The Riesling drinking wine buff scorns the masses who have not moved beyond Chardonnay. We gamers also have our precious snobberies. We have our secret games that are too complex or too ugly for mass appeal but which we "in the know" hold to be superior to the mass market commercial stuff. I guess Dwarf Fortress is such a game although I haven't played it. For several years now Mount and Blade has been my secret game.
I bought the game when it was in its seemingly never ending Beta. It was a perpetually half finished game that was missing big chunks of stuff that games are supposed to have. Yet it shone brightly because of its sublime horseback mounted combat. I fell in love with that combat. I fell in love with the thrill of riding down opponents from the back of a thundering war horse. The regularly updated beta earned a place on my hard drive and I would go back every few months for another adrenaline filled bout of medieval sword bashing.
I hadn't checked the developers website in a while. I didn't realise that the game was due for official release last week and I was surprised to find a review of the game in this month's PCZone. Surprised and indeed a little disappointed to note that reviewer Jamie Sefton had only seen fit to award the game 62 out of a 100.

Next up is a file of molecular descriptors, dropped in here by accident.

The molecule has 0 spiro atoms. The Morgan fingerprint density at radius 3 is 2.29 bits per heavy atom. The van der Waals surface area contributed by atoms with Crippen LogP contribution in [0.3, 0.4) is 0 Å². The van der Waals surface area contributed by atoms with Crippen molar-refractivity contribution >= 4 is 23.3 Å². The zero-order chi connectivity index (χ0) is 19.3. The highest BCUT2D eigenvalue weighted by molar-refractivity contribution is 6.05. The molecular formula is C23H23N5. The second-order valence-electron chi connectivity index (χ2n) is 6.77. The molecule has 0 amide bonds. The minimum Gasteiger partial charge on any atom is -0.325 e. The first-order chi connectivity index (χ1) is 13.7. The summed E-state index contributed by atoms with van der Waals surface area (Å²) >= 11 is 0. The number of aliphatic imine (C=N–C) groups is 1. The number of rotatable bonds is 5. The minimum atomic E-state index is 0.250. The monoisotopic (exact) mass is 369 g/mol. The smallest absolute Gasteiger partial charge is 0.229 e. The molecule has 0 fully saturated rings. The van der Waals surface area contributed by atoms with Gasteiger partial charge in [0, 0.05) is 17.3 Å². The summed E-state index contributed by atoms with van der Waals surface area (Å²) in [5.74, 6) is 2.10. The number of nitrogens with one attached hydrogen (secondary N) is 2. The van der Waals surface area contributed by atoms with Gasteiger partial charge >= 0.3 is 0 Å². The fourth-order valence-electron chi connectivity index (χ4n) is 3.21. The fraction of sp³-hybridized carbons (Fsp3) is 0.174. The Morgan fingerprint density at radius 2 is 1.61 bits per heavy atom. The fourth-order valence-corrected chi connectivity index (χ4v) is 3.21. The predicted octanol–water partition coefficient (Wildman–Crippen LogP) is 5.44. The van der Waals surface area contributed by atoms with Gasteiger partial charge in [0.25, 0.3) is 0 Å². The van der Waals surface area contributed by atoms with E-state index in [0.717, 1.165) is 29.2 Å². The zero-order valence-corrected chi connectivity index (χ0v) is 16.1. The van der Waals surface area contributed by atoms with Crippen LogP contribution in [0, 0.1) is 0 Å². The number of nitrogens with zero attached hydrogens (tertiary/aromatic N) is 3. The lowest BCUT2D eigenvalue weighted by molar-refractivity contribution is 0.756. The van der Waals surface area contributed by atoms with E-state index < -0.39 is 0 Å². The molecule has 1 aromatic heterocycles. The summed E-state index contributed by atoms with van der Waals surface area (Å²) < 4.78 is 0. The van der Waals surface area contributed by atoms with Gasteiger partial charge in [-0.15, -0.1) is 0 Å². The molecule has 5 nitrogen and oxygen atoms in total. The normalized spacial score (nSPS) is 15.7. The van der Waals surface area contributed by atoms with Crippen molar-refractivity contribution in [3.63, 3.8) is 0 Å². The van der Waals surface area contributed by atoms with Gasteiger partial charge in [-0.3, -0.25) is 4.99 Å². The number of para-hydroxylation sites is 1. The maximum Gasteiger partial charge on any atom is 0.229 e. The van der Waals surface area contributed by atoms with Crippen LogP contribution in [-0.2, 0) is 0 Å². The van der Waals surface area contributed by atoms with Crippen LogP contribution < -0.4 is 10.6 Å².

You can read a shortened online version of Jamie's review here. To be honest it is a poorly written review and it is easy to poke holes in it. Jamie's comparison of the game structure with Total War is laughable. His reference in the printed version to a time when the game was freeware is factually inaccurate. The game was never free, there was a free restricted demo but even in beta you had to pay for the full game. His dismissal of the sublime combat model shows a complete misunderstanding of what the game is all about. It would be easy to dismiss this review and yet ... deep down I understand why the game only scored 62%.
To confirm my own opinions I downloaded the release version and started a new character. The game is a lot prettier than when I played last with beautifully constructed villages and castles aplenty. Nevertheless it does still feel unfinished. The gameworld feels lifeless. There is little direction to tell you what to do. The combat is hard, very hard. I struggled to complete the tutorial despite having been somewhat adept previously. Viewed a a commercially released game I can understand why this only rates a score in the 60's.
You can read a much better review of the game here from Gamespot's Todd Brett. Todd's review is more detailed and presents a fairly accurate accurate picture of the game but his score is still only 6 out of 10.